Post delivery care and bonding

Tips on Relieving Post-Partum Stress

  • Get plenty of rest
  • Take a shower with warm water
  • Get frequent massages, especially on sore muscles
  • Drink warm fluids such as soups and make sure to stay well hydrated
  • Do deep breathing exercises
  • If you have undergone cesarean delivery, do not lift heavy objects until given the go ahead by your doctor

Eating healthy food

post-delivery-care1

Eat a well-balanced diet from 5 food Groups: Carbohydrates, Vegetables, Fruits, Protein & Dairy products. Iron-rich foods are highly recommended because Iron deficiency is a common problem after delivery. These foods include: Liver, lean meats, poultry, oysters, tuna, salmon, molasses, dried beans and prunes, broccoli, beets, spinach, eggs, legumes, almonds, raisins and apricots.

Bonding with your Baby after Birth

Both mother and baby benefit from being in contact immediately after birth. Give your baby your full attention during this precious time. Gaze at his face and let him hear the voices of his parents that he has already learned to recognize in the womb.

Lay your baby on your chest, tummy to tummy, cheek to breast, skin to skin. Cover your baby with a blanket, and your body heat will keep him warm better than any elaborate hospital equipment.

bonding-1

After holding your baby close to you after birth, let him breastfeed right away.

Place your baby in a face-to-face position, adjusting your head and your baby’s head so that your eyes meet. Enjoy this visual connection during the brief period of quiet alertness after birth.

 

Remember to talk to your new born during the first hours and days after birth; a natural baby-talk dialogue will develop a bond between mother and baby. Voice-analysis studies have shown a unique rhythm and comforting cadence to mother’s voice.

  • The Breastfeeding Suite will be your reference point to a wealth of professional advice, support and useful information while breastfeeding your newborn

  • Getting Started with BreastFeeding

    The Breastfeeding Suite will be your reference point to a wealth of professional advice, support and useful information while breastfeeding your newborn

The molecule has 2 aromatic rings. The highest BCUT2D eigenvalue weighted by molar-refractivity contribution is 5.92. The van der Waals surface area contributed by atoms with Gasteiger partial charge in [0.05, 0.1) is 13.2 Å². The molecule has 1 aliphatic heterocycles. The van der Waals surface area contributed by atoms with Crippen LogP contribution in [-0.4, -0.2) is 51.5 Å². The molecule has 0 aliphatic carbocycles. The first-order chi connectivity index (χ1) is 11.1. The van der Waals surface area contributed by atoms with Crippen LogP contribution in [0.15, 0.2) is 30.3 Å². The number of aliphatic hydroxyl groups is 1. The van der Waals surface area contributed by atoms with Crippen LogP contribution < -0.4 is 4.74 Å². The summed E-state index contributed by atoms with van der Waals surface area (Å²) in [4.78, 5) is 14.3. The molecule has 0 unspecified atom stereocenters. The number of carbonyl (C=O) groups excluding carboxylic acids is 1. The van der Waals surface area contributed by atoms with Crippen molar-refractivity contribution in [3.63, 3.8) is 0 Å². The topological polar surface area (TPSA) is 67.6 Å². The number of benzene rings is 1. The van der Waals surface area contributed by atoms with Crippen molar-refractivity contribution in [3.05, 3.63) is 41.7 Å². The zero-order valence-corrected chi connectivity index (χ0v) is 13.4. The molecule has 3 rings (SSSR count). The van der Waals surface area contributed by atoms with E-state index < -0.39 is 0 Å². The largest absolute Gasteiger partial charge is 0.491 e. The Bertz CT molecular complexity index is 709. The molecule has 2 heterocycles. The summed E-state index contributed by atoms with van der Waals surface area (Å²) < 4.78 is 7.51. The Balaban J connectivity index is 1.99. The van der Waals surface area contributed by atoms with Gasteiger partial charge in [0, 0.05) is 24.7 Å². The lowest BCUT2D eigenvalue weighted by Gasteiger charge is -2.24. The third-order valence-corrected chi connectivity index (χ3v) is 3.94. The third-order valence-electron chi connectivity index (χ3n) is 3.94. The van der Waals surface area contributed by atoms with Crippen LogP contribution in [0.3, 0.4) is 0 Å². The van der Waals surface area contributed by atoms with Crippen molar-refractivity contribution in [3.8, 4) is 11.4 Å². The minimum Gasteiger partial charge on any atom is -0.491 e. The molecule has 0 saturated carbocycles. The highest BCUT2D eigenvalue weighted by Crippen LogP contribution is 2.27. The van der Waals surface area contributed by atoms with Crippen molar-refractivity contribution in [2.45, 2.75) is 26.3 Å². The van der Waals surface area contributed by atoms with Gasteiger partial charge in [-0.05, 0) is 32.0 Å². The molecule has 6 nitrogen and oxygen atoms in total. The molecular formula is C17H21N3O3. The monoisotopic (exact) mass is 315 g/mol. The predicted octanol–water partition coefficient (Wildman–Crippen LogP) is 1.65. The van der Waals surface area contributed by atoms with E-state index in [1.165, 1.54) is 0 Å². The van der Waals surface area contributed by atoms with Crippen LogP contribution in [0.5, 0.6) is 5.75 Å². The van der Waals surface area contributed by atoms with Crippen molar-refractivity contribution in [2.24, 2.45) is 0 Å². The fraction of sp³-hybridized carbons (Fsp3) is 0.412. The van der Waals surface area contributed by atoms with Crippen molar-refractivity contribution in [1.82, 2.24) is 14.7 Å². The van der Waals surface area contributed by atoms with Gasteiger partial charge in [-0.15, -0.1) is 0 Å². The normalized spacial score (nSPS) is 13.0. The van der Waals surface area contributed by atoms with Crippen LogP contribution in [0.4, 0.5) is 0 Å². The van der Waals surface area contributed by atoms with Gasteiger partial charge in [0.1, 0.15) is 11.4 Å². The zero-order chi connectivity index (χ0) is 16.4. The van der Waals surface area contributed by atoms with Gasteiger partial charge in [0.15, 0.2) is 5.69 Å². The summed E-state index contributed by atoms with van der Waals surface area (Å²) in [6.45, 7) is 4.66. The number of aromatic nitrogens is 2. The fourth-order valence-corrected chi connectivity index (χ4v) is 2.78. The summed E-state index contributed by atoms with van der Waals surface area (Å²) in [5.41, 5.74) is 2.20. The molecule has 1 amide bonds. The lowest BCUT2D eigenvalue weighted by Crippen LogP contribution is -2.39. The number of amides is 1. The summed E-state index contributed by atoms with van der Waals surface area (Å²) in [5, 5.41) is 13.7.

• Post delivery care and bonding

      Tips on Relieving Post-Partum Stress

      • Get plenty of rest
      • Take a shower with warm water
      • Get frequent massages, especially on sore muscles
      • Drink warm fluids such as soups and make sure to stay well hydrated
      • Do deep breathing exercises
      • If you have undergone cesarean delivery, do not lift heavy objects until given the go ahead by your doctor

      Eating healthy food

      post-delivery-care1

      Eat a well-balanced diet from 5 food Groups: Carbohydrates, Vegetables, Fruits, Protein & Dairy products. Iron-rich foods are highly recommended because Iron deficiency is a common problem after delivery. These foods include: Liver, lean meats, poultry, oysters, tuna, salmon, molasses, dried beans and prunes, broccoli, beets, spinach, eggs, legumes, almonds, raisins and apricots.

      Bonding with your Baby after Birth

      Both mother and baby benefit from being in contact immediately after birth. Give your baby your full attention during this precious time. Gaze at his face and let him hear the voices of his parents that he has already learned to recognize in the womb.

      Lay your baby on your chest, tummy to tummy, cheek to breast, skin to skin. Cover your baby with a blanket, and your body heat will keep him warm better than any elaborate hospital equipment.

      bonding-1

      After holding your baby close to you after birth, let him breastfeed right away.

      Place your baby in a face-to-face position, adjusting your head and your baby’s head so that your eyes meet. Enjoy this visual connection during the brief period of quiet alertness after birth.

       

      Remember to talk to your new born during the first hours and days after birth; a natural baby-talk dialogue will develop a bond between mother and baby. Voice-analysis studies have shown a unique rhythm and comforting cadence to mother’s voice.

    • Signs to know if your baby is latched correctly

    • How do you get your baby to start breastfeeding

    • World Health Organization (WHO) recommendation

  • 1st 40 Days

    The Breastfeeding Suite will be your reference point to a wealth of professional advice, support and useful information while breastfeeding your newborn

  • Benefits and Positions

    The Breastfeeding Suite will be your reference point to a wealth of professional advice, support and useful information while breastfeeding your newborn

  • Supporting the BreastFeeding Mom

    The Breastfeeding Suite will be your reference point to a wealth of professional advice, support and useful information while breastfeeding your newborn

  • Understanding your Baby

    The Breastfeeding Suite will be your reference point to a wealth of professional advice, support and useful information while breastfeeding your newborn